- Leon Neal / Getty
- Exclusive: A fresh legal challenge to Theresa May’s Brexit plans is being planned for March.
- Campaigners are preparing to take the government to court over its intention to take Britain out of the single market without parliamentary approval.
- “The legal team is already assembled,” lead challenger tells BI.
- The courts have already forced May to give MPs a vote on triggering Brexit.
LONDON – Theresa May could be forced to give MPs a vote on leaving the single market if a new legal challenge proposed for March of this year is successful.
Campaigners are planning to mount a High Court challenge within months against the prime minister’s plans to take Britain out of the single market without first seeking the approval of Parliament.
The upcoming case hinges on the European Economic Area (EEA) and the legal question of whether Britain will automatically leave the organisation as part of its departure from the European Union.
The EEA is an organisation containing all EU member states plus Norway, Lichtenstein and Iceland. All members of the EEA participate fully in the single market.
May has repeatedly insisted that Britain will leave the single market when it leaves the EU in March 2019.
However, under Article 127 of the EEA Agreement, which the UK signed up to and incorporated into national law in 1993, members wishing to withdraw must give an official 12-month notice.
Pro-single market campaigner Adrian Yalland argues that the UK government would be breaching international law by trying to leave the EEA without triggering Article 127.
Yalland is behind this new case and has spent weeks assembling a legal team which is ready to take the case back to the High Court at the end of March once the government’s stance on leaving the EEA is confirmed.
He argues that if the government is obliged to trigger Article 127, it must first secure parliamentary approval before doing so, in a mirror of what happened with Article 50 last year.
This, in effect, would give MPs a vote on whether to leave the single market.
However, the government plans to contest the case.
In a statement sent to BI, a DExEU spokesperson said: “Our legal position is clear: we do not need to trigger Article 127 for the European Economic Area Agreement to cease to have effect.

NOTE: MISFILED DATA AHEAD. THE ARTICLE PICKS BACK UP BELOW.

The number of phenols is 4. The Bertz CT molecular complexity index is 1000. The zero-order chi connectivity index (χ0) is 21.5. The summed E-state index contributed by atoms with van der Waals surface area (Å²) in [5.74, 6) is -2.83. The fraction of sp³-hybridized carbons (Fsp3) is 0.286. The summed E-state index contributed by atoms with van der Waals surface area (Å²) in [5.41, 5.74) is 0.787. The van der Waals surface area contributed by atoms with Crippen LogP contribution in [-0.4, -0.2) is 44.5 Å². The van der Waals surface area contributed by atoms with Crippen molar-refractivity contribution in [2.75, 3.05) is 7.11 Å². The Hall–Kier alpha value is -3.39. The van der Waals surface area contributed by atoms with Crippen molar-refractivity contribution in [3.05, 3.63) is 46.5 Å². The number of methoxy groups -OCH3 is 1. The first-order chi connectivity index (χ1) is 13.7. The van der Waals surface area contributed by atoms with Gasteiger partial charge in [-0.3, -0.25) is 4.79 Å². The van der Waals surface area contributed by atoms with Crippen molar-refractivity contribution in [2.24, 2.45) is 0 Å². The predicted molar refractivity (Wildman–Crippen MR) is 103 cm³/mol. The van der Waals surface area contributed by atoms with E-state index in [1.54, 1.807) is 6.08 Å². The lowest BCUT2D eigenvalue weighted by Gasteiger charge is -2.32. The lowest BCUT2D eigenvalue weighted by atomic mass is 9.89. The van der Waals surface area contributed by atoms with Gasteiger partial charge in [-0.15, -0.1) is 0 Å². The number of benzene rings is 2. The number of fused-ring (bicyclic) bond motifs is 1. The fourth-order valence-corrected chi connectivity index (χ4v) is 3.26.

“When we leave the EU the Agreement will no longer operate in respect of the UK.”
Yalland told BI that legal action in the spring would be “inevitable” if this remains the government’s stance.
High Court challenge
The challenge is similar in essence to that brought to the courts last year by Gina Miller. Miller successfully argued that Parliament must pass legislation before May could initiate Brexit by triggering Article 50 of the Lisbon Treaty.
- Stephen Kinnock’s office
“An unaccountable domestic government is no more acceptable than an unaccountable European one. This is not the Brexit I voted for,” Yalland told BI.
“The smokescreen of Parliamentary scrutiny is exactly that – an illusion.
“Those Brexiter MPs who have campaigned for the restoration of Parliamentary sovereignty but who do not now seek to exercise it are demonstrating nothing other than rank hypocrisy.”
This legal challenge, which is set to be represented by barrister George Peretz QC, was first put to the High Court by Yalland and his British Influence colleague Peter Wilding in early 2017.
However, two senior judges blocked the case on the basis that the government had at the time of the hearing not established how it intended to terminate Britain’s membership of the EEA.
Yalland and Wilding said the ruling had “left the door firmly ajar for future proceedings should the government not resolve this issue.”
So why is March so important?
Under the EEA Agreement, any country wishing to leave must give 12-months notice.
This means that the government would have to trigger Article 127 in March of this year in order to coincide with the date Britain is set to leave the European Union, March 29, 2019.
A springtime court case would provide the government with another huge Brexit headache given that negotiations between British and EU are set to move onto the issue of future trade relations in March.
- Francois Lenoir/Reuters
Opposition MPs demand EEA vote
Labour’s Stephen Kinnock and Heidi Alexander are some of the MPs who have led calls from the opposition benches for Parliament to be given a vote on leaving the EEA.
Reacting to the prospect of a court case on the issue, Kinnock, who is also a member of the parliamentary Brexit committee, told BI: “As I said in a Commons debate I secured on this very issue back in November, the fact is that the UK is an independent contracting party to the EEA Agreement, and that the government is therefore legally obliged to trigger Article 127 of that Agreement in order to leave the EEA.”
He added: “Unfortunately, it seems that the government is once again planning to dig its heels in, so the ball will once again be batted into the judiciary’s court. However, I believe that this is something that should be decided in Parliament, rather than in the courtroom.
“EEA Membership wasn’t on the ballot in June 2016, and so if that famous phrase ‘take back control’ is to mean anything, then surely Parliament must be given the opportunity to debate and vote on this vitally important issue?
“EEA Membership would give us unfettered access to the single market without the obligations of full single market membership, it would take us out of the jurisdiction of the ECJ and afford us the opportunity to reform free movement.
“It, therefore, doesn’t cross any of the Prime Minister’s red lines, delivers on our commitment to a jobs-first Brexit, and offers an opportunity to re-unite our deeply divided country.”